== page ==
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Chris Jones, Yama Temouri, Zheng Cao ■ The finance curse and the ‘Panama’ Papers

Buildings and balconies in Panama city in the daytime

When finance gets too big, it can undermine the rest of the economy, and foster corruption in government. That causes significant social harms for a country like the UK. For smaller jurisdictions, where the dominance of finance can be even more intense, the damage of the finance curse can be dramatic. Layered on top of that, smaller jurisdictions are discriminated against in everything from media coverage and political comment on ‘tax havens’, to the listing processes of global North organisations like the OECD and European Union.  

The following blog is by Zheng Cao, Chris Jones and Yama Temouri, the authors of a new study that explores the impact of the Panama Papers – a scandal whose very naming focused the reputational damage on one jurisdiction, far in excess of Panama’s real contribution. The authors also show that across jurisdictions, and where no scandal occurs, an over-dominant financial sector is associated with substantial economic harm. How can jurisdictions extricate themselves from the finance curse?

It’s been over 7 years since the release of the Panama Papers by the International Consortium of Investigative Journalists: the ‘giant leak of more than 11.5 million financial and legal records [exposing] a system that enabled crime, corruption, and other questionable activity, hidden by secretive offshore companies’. It led to the downfall of Prime Ministers in Iceland and Pakistan as well as exposing the sprawling links and complex connections of wealth held by close Associates of Vladimir Putin. The now infamous Panamanian law firm, Mossack Fonseca, has closed, but the co-founders of the firm are still embroiled in legal issues to this day.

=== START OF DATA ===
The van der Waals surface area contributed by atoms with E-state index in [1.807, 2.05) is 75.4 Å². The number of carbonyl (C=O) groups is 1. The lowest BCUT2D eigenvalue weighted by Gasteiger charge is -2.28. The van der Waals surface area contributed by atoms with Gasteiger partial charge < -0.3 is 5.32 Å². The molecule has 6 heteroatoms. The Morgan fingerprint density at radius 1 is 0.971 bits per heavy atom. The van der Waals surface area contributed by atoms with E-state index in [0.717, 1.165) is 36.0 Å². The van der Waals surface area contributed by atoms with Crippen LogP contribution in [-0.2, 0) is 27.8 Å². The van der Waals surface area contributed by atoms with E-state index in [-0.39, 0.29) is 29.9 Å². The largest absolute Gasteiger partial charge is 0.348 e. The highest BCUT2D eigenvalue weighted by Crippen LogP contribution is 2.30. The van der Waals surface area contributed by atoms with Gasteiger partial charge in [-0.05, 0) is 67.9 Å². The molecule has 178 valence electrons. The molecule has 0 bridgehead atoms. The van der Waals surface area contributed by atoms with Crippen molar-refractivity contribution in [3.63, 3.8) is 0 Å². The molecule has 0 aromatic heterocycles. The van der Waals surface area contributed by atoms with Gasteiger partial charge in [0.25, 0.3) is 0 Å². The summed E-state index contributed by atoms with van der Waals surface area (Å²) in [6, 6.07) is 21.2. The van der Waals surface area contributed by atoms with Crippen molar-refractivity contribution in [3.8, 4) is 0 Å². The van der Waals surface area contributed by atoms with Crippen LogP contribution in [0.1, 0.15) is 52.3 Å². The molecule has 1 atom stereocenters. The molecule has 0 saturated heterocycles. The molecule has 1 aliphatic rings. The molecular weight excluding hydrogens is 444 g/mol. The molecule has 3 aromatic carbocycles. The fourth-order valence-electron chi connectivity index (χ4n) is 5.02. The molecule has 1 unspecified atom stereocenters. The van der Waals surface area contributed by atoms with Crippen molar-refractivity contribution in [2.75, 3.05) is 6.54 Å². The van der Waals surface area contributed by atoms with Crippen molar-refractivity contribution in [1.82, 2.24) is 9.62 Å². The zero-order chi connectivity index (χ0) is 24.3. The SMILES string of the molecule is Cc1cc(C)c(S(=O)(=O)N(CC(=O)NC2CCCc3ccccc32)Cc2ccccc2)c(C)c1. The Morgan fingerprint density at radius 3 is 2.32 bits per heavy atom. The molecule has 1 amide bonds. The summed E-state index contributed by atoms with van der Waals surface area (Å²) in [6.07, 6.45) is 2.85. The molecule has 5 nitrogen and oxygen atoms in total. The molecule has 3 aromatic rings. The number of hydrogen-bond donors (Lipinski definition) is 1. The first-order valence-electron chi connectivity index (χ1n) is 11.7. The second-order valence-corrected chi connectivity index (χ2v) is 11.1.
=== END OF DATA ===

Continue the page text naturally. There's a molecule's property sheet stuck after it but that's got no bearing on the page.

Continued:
But what impact has the leak had on the economy of Panama? At the time of the scandal, Panama’s President, Juan Carlos Varela, pronounced that the leak addressed tax evasion in general but not Panama per se – hence, deflecting the effects of the scandal on Panama’s image. In a recent study, published in the highly-ranked Journal of Travel Research, we analyse whether the media scandal has had a negative impact on Panama’s economy in terms of its tourism exports, a key sector of the country. Furthermore, we deploy statistical analysis that investigates the long run impact of financial sector growth on the tourism industry.

We relate the impact of the Panama leak to what economists refer to as the natural resource curse, which is well-known in development economics. As a form of Dutch Disease, countries dominated by particular sectors, for instance oil, may crowd out and cause a decline in other areas of the economy, such as manufacturing. Christensen, Shaxson and Wigan apply this concept to the role of the financial sector in the UK and coin the term ‘finance curse’ to describe the situation where an oversized financial system becomes a drag on productivity growth, by driving up prices and nominal exchange rates, harming the competitiveness of the tradeable non-financial sector and taking skilled workers away from high-tech jobs. They also highlight a further effect, that this overdependence leads to the finance sector increasingly dictating policy changes (rather than voters). Over time, this is seen to undermine government accountability and the social contract.